Review: Shutterbug

IMG_1091

Length 30-40 minutes

Release Date 2017

Designer: Mike Elliott
Artist: Andrew Hepworth
Publisher: Calliope Games
Category: Exploration, Set Collection
Players: 2-6
Price: $27.08 Amazon.com

Shutterbug is the third installment in the latest wave of Calliope Games’ “Titans” line. This light family game is easy to learn, quick to play, and fun for all ages.

Review

If you’ve read my other reviews, you’ll know that I gravitate toward games with strong, original themes. It’s not a requirement, and I enjoy plenty of games that lack thematic immersion, but there’s just something about a game that makes me feel like I’m piloting a spaceship, digging for treasure, or conquering the planet Arrakis.

Of the three new “Titan” games from Calliope, I was the most excited about Shutterbug, primarily because of its awesome theme. In this game, players are 1930s tabloid photographers, trying to snap career-defining shots of strange creatures rumored to be roaming throughout America. Players must travel around the country, wresting their way through the wilderness in search of these Bigfoot-esque beasts. I was intrigued.

The game is played out on an abstracted hex-map of the United States. The board features six types of land in which the creatures can be found. Also included is a draw bag full of “photo tiles,” each corresponding to a certain space on the board. These represent the particular picture players can capture in that space, along with its relative image quality, ranging from one to three. Naturally, the better the picture, the more it’s worth.

Everyone receives two individual “assignments” from the tabloids. These are essentially players’ overall game objectives, and they will choose one of them to score at game end. Assignments indicate particular creatures, of which players must get some number of photos. To help with this, players also receive a hand of “tip” cards, which will be required to snap said photos. Pawns are placed on city spaces, and play begins.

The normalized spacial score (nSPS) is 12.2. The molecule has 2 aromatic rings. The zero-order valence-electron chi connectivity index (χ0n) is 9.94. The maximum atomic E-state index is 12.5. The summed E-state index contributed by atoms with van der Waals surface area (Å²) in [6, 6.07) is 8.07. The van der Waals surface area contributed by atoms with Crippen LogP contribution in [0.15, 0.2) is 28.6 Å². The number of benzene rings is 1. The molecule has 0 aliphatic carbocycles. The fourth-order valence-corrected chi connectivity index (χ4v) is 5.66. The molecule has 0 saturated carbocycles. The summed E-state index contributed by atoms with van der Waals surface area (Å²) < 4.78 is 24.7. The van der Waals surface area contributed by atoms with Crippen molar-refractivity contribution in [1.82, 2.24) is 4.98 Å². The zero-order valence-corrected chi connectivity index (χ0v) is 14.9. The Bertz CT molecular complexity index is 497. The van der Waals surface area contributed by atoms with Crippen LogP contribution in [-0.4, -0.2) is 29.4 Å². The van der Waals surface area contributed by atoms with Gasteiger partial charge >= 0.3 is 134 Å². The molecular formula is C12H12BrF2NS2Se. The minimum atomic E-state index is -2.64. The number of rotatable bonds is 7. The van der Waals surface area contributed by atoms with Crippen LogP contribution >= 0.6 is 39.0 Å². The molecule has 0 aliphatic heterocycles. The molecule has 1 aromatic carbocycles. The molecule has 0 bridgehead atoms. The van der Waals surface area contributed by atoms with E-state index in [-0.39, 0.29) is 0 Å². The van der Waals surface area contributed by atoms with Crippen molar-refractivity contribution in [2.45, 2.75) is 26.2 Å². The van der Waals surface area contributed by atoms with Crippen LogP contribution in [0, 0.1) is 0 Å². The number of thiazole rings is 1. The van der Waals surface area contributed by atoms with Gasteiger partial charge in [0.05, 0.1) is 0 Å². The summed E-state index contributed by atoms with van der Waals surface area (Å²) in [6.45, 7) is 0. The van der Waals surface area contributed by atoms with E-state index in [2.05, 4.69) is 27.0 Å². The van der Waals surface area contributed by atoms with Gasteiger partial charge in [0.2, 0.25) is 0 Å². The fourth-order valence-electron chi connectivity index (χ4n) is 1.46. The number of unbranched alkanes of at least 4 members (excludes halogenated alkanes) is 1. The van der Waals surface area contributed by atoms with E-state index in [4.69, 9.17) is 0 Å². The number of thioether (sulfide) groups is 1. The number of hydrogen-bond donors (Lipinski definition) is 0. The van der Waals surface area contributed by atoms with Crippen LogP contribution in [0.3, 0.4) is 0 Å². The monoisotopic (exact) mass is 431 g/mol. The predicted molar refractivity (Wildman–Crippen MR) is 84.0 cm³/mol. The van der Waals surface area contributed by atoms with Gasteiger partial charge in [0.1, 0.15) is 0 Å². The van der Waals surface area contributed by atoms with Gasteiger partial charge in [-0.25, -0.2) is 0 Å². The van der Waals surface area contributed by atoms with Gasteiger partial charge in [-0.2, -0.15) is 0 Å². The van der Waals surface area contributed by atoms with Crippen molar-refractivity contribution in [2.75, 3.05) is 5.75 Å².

A game of Shutterbug lasts eight rounds. On a player’s turn, he begins by populating the board with photo tiles. From the bag, tiles are drawn and placed on their indicated locations until seven spaces have them. The current player can then move his pawn up to three spaces. If he passes through one of the cities, he may draw a tip card, and if he ends on a city, he may draw two.

When a player enters a space with another player’s pawn, the two may “trade tips,” thematically sharing rumors with fellow freelancers about creature sightings. To do this, the active player selects a card to give to the opponent, and takes one blindly from his or her hand in return.

If a player stops on a space with a photo tile, he may spend tip cards to “take a picture,” earning him the tile. Tip cards each have two characteristics: a creature and a landscape. In order to take a tile, the current player must spend a number of tip cards equal to the photo’s image quality. At least one of these cards must show the corresponding creature, and the rest, if any, can show either the creature or the landscape. For example:

To claim this photo tile, a player on the space would have to spend two cards, per the image quality. At least one card must show the creature, and the other may show either the creature or the desert landscape.

Once the eighth round has ended, players calculate their points. First, players will select one of their two assignments to score. Each creature indicated on their assignment has a corresponding value. For every listed creature, if the player’s total image quality is greater than or equal to this value, players will score points equal to their image quality. If the total image quality is below this threshold, they score nothing. To illustrate: